Dipping into the archives today. Enjoy a golden oldie!
The hubby and I are big silent movies fans. It's interesting to watch movies that are 90 to 100 years old, and even more interesting to see how storytelling hasn't changed much. What worked back in 1920 still works today.
Filmed in 1926, the Buster Keaton film, The General, is an excellent example of tight plotting and storyboarding. Nothing is wasted in this film. If you see a detail on screen, you can be sure it'll come into play at some point. And the best part? They surprise you. I can't tell you how often the hubby and I laughed over something we said we should have seen coming.
It's the story of Johnny Gray, a train engineer living in the South during the Civil War. He tries to enlist in the army but gets turned down, because he's more vital to the war effort as an engineer than a soldier. But he doesn't know that so he's seen by the girl of his dreams (and her family) as a loser. But when a Union plot to steal his beloved train (the General of the title) also kidnaps his girl, he strikes out to get back his train and save the day.
Let's look at a few lessons silent movies can teach writers:
1. Clarity of Goal in Every Scene
When you have no dialog and the only way to communicate with your audience is through visual action and a few placards with text, you have to be clear. But don't think clear means simple. Silent movie plots can be just as well-rounded as today's movies. The difference is that they always know what they're trying to get across to the audience in every scene.
Keaton's Johnny Gray had a clear goal in every scene of the movie. You knew exactly what he wanted and why. Every action and look was crafted so the audience could see the emotions and the goals of this character (show don't tell at its core). Because you know what he wants and why it matters, you're drawn into the story and care about this guy.
(More on plotting with goals here)
2. Sympathetic Stakes
The main plot of the movie is to get his train back, and the kidnapped girl is a subplot. But right at the start we see why both train and girl matter to Johnny Gray, and he takes great risks to bring them both home. He knows he's someone the army turned down, so he's feeling less than heroic. But these things matter to him and he'll stop at nothing to win.
Because the goals are clear, the stakes are clear and personal. You want to see Johnny win and worry about him as he tries to get back his train. Small problems are all the more compelling because you know what he's risking to stop the bad guys.
(More on stakes here)
3. Likable Characters
Without special effects to dazzle us, silent movies lived and died on the characters and what they did onscreen. You had to care about the hero, and Charlie Chaplin created an iconic character with his "Tramp," a central hero in many of his movies. (Just watch The Kid to see how lovable he is) Buster Keaton's characters shared many of the same lovable traits and brought audiences back for more. You went to these movies to see these actors and their characters. The plot was secondary.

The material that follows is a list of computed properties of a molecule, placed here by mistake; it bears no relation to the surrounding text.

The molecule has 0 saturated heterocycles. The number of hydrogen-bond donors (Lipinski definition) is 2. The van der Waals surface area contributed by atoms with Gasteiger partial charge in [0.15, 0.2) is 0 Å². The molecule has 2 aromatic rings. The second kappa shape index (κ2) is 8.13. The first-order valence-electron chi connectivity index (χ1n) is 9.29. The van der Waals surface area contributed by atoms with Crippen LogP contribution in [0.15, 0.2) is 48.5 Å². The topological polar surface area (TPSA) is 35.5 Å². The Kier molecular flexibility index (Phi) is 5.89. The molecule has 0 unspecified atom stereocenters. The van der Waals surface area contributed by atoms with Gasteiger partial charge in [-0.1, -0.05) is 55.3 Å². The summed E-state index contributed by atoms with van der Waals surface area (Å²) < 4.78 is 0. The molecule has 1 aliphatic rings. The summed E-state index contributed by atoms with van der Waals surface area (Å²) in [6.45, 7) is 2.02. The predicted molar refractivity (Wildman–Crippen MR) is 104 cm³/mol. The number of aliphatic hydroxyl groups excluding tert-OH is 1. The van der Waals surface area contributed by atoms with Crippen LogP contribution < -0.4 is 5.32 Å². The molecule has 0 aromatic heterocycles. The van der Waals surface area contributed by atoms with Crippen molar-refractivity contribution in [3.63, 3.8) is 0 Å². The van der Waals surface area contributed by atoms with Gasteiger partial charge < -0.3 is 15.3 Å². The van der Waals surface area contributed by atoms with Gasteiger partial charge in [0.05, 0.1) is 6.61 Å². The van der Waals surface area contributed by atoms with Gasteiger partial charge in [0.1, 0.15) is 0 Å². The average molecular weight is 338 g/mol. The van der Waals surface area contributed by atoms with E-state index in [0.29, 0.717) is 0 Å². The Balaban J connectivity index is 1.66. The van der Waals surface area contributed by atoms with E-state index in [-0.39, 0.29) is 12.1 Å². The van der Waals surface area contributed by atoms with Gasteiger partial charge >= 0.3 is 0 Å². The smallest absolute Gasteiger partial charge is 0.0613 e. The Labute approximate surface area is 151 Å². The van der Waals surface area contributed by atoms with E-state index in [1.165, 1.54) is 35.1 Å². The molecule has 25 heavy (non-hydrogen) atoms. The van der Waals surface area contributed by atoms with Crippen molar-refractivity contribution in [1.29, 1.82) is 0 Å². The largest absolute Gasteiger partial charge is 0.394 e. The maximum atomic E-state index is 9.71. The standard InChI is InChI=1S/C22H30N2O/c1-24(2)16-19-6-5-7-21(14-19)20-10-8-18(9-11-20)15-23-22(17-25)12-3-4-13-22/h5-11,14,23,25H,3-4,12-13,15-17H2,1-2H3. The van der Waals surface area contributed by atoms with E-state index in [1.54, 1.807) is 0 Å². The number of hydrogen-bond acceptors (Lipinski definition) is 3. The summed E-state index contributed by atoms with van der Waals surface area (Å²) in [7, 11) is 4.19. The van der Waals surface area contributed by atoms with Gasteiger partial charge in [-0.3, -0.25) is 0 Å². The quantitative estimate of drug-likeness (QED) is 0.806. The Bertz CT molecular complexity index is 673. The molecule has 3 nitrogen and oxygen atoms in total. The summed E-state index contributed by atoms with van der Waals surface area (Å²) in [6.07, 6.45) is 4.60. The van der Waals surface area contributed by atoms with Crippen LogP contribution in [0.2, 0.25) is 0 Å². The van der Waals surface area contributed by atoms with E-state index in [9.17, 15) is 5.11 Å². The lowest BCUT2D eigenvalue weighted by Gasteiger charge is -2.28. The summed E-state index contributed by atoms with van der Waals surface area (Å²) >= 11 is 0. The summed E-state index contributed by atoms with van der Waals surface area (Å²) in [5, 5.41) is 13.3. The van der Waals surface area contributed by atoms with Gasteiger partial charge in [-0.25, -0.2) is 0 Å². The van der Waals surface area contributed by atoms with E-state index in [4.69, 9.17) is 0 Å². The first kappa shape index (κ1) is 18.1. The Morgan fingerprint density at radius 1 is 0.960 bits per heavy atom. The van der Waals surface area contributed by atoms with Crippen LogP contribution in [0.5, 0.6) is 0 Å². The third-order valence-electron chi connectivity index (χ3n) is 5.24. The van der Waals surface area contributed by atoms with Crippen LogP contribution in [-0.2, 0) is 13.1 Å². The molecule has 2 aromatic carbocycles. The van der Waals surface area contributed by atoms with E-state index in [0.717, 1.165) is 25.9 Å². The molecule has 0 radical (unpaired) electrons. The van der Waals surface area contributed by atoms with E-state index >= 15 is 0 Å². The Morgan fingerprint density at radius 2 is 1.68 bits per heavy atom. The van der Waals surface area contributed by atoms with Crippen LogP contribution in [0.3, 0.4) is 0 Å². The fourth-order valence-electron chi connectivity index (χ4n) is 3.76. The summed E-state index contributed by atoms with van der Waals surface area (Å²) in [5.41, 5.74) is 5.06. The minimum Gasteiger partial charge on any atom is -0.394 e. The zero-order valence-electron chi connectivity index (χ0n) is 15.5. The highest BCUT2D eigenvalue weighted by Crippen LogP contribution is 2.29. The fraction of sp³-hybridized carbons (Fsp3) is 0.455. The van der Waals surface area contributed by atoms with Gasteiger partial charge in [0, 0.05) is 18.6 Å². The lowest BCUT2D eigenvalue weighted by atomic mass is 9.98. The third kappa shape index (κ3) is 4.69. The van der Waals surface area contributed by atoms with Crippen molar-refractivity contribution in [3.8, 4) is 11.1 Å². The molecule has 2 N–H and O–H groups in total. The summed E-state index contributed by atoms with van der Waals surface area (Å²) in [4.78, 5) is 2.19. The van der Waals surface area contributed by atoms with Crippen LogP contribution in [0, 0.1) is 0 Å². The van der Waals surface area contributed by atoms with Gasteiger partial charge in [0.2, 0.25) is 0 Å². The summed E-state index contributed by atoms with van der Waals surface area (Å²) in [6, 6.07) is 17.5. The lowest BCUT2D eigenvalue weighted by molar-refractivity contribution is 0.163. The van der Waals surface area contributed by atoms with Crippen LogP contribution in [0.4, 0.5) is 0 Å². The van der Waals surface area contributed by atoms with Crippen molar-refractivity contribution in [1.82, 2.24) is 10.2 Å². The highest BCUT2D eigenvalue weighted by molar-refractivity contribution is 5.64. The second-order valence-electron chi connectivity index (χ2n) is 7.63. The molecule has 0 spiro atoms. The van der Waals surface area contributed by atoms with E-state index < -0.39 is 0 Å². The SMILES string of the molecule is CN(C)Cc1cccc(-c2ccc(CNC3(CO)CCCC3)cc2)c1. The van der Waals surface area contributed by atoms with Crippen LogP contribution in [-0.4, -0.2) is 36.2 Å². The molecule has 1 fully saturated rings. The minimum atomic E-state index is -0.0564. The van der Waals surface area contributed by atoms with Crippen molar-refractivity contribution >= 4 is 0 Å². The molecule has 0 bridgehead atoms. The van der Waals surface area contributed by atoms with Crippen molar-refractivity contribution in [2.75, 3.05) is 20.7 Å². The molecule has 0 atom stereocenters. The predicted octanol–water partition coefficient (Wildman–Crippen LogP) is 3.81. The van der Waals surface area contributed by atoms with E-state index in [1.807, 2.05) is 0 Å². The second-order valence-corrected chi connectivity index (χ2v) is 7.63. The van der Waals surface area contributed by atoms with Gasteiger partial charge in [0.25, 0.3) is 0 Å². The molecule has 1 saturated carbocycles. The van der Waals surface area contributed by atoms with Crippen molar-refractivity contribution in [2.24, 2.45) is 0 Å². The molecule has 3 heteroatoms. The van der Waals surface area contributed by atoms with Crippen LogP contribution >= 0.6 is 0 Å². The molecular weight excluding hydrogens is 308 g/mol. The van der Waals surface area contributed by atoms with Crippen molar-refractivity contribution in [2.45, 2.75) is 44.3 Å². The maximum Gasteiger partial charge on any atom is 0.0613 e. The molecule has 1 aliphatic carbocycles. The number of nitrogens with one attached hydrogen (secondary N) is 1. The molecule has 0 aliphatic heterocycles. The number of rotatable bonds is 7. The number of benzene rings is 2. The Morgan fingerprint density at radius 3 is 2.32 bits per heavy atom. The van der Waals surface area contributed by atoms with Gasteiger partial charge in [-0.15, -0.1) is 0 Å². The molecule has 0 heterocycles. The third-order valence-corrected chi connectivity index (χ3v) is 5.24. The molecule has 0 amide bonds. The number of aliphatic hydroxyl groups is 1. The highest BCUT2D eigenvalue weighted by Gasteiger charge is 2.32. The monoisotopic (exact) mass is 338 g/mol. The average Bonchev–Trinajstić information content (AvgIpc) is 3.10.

What make these characters so compelling is the same things readers look for in novels today. Relatable people with a problem that matters to them. Characters with a sense of humor who try to do the right thing (even if they aren't on the right side of the law). And there's always something they do at the start of every movie that makes you like and care about that character.
(More on crafting characters here)
Almost 100 years late,r and these elements haven't changed. At its core, storytelling is timeless. Characters we care about doing something interesting we want to see them do. I think with all the advice and craft tips on the web today, it's easy to get caught up in the minutia of the craft and forget the reason people tell stories in the first place. Silent movies clearly illustrate what's at the heart of every tale.
(More on the core principles of storytelling here)
Have you ever seen a silent movie? What did you think?
Janice Hardy is the founder of Fiction University, and the author of the teen fantasy trilogy The Healing Wars, where she tapped into her own dark side to create a world where healing was dangerous, and those with the best intentions often made the worst choices. Her novels include The Shifter, (Picked as one of the 10 Books All Young Georgians Should Read, 2014) Blue Fire, and Darkfall from Balzer+Bray/Harper Collins. The first book in her Foundations of Fiction series, Planning Your Novel: Ideas and Structure is out now. She is also a contributor at Pub(lishing) Crawl, and Writers in the Storm.
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